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Oxygen Therapy

Oxygen therapy is a treatment that increases the amount of oxygen in the blood for individuals with low blood oxygen levels.

  • Improved quality of life and enhanced longevity;

  • Decreased shortness of breath;

  • Improved sleeping patterns and brain function;

  • Decreased heart strain;

  • Increased tolerance for activity and exercise;

  • Reduced hospital visits; and

  • Palliation of late-stage and end-stage illness.

If you often experience some of the following symptoms, you may require oxygen therapy:

  • Feeling short of breath with little exercise;

  • Persistent coughing and wheezing; and

  • Disorienting or dizzy feelings.

Oxygen is delivered as a gas from an oxygen source.

You breathe in oxygen through a small nasal cannula which fits into your nostrils, or through a mask which covers your mouth and nose. Breathing extra oxygen raises your blood-oxygen levels, making breathing easier and easing the strain on your body.

Because your body is unable to store oxygen the therapy works only while you use it. If you take off your oxygen mask or remove the cannula, your blood-oxygen level will drop within a few minutes. People who need oxygen therapy and use it as prescribed feel more alert, experience less breathlessness, are less irritable and sleep better.

Yes, with careful planning you can travel with oxygen. Consider oxygen arrangements before booking and paying for your travel plans. Contact us well in advance to arrange for oxygen while travelling to and from your destination.

Yes. Having oxygen in your home is safe. You need to follow a few simple safety rules which our team will go over with you when setting up oxygen in your home. Call us if you have any questions.

No. Oxygen is not addictive. Oxygen will help you breathe easier and improve your quality of life.

You may require oxygen therapy for a few weeks or months, or for the rest of your life. It depends on why you need it. If you have a respiratory infection you may require oxygen until the infection clears and your blood-oxygen levels return to normal. If you have chronically low blood-oxygen levels because of chronic lung disease you may require oxygen long term. Your ProResp Respiratory Therapist will regularly check your prescription. If your symptoms change your healthcare provider may adjust your oxygen prescription. Always remember to use your oxygen as prescribed.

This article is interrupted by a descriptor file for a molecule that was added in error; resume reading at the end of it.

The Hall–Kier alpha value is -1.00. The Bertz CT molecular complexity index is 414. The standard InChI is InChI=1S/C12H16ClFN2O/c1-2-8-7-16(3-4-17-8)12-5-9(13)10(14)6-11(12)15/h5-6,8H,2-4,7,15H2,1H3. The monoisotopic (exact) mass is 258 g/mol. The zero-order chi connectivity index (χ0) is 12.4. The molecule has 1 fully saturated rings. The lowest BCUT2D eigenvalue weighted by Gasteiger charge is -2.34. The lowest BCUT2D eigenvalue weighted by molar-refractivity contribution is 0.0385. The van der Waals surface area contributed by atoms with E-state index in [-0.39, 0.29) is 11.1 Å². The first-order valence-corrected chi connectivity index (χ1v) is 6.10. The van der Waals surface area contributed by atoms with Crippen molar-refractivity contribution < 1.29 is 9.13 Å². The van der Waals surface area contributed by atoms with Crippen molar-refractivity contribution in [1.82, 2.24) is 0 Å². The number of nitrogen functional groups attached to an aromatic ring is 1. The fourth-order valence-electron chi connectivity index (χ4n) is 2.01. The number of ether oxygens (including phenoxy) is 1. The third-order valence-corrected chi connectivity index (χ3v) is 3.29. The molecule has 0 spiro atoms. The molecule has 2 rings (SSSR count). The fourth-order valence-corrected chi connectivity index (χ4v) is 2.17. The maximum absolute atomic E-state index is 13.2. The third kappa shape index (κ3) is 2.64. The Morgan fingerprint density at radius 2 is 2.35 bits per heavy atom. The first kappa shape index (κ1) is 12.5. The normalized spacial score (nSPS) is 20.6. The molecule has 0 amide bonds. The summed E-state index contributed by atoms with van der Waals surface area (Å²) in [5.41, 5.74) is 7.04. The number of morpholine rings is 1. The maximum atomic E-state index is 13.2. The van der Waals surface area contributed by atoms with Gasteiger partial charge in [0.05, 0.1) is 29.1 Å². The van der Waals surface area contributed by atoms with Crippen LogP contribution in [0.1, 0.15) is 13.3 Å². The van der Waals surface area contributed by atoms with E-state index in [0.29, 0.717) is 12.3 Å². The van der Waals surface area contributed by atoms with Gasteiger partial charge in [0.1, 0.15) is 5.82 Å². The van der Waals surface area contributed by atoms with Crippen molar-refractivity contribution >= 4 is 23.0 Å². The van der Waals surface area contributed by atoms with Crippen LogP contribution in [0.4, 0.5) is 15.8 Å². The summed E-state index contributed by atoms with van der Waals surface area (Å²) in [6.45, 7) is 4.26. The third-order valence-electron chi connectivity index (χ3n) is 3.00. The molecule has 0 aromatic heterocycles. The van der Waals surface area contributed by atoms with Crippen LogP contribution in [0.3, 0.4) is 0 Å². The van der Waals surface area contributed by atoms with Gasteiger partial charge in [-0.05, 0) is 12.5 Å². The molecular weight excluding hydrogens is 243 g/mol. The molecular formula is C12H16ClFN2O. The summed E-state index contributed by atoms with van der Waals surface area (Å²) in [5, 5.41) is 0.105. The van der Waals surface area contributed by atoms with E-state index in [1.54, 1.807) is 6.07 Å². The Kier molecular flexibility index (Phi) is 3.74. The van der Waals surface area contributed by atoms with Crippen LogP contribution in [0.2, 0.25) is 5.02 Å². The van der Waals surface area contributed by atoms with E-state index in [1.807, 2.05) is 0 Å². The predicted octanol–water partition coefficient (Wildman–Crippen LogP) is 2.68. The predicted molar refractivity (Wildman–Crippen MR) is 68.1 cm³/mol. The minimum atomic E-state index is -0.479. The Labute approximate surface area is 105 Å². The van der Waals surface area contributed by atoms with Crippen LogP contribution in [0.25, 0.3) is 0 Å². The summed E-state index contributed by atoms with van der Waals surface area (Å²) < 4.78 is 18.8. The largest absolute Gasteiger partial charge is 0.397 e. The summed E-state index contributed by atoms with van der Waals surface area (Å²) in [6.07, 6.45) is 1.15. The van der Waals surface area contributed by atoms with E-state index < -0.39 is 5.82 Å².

No. The effects of regular oxygen therapy to treat chronic low blood-oxygen levels do not diminish over time. Your oxygen prescription might change. We will work with you and your healthcare provider if that happens. You may require a higher oxygen flow rate during activity to keep up with your body’s demand for oxygen.

No. You cannot smoke any product or use electronic cigarettes while using oxygen. Not only is it a fire hazard, smoking damages your lungs and poisons your bloodstream, making it harder for the blood to carry oxygen to your body. 

Please talk to your healthcare provider about quitting.
If you continue to smoke you must remove your oxygen, turn it off and go to a room where there is no oxygen equipment.

Ontario residents who have an illness which requires short-term or long-term oxygen therapy. Applicants must have a healthcare provider’s prescription, a valid health card and meet the medical criteria set by the MOHLTC’s Home Oxygen Program.

If you’re 65 years or older or a recipient of Ontario Works, Ontario Disability Support Program, Assistance to Children with Severe Disabilities, receiving professional services through a Local Health Integration Network (LHIN), or a resident of a long-term care home, the Home Oxygen Program will pay for 100% of the monthly cost of your oxygen system.

If you’re 64 years or younger and you’re not receiving benefits from one of the above sources, the Home Oxygen Program will pay 75% of the monthly cost of your oxygen system. You or your private insurance company pay the remaining 25%.

Each applicant’s condition must be stabilized and treatment regimen optimized before long-term oxygen therapy is considered. Applicants must have chronically low blood-oxygen levels as established by the MOHLTC Home Oxygen Program.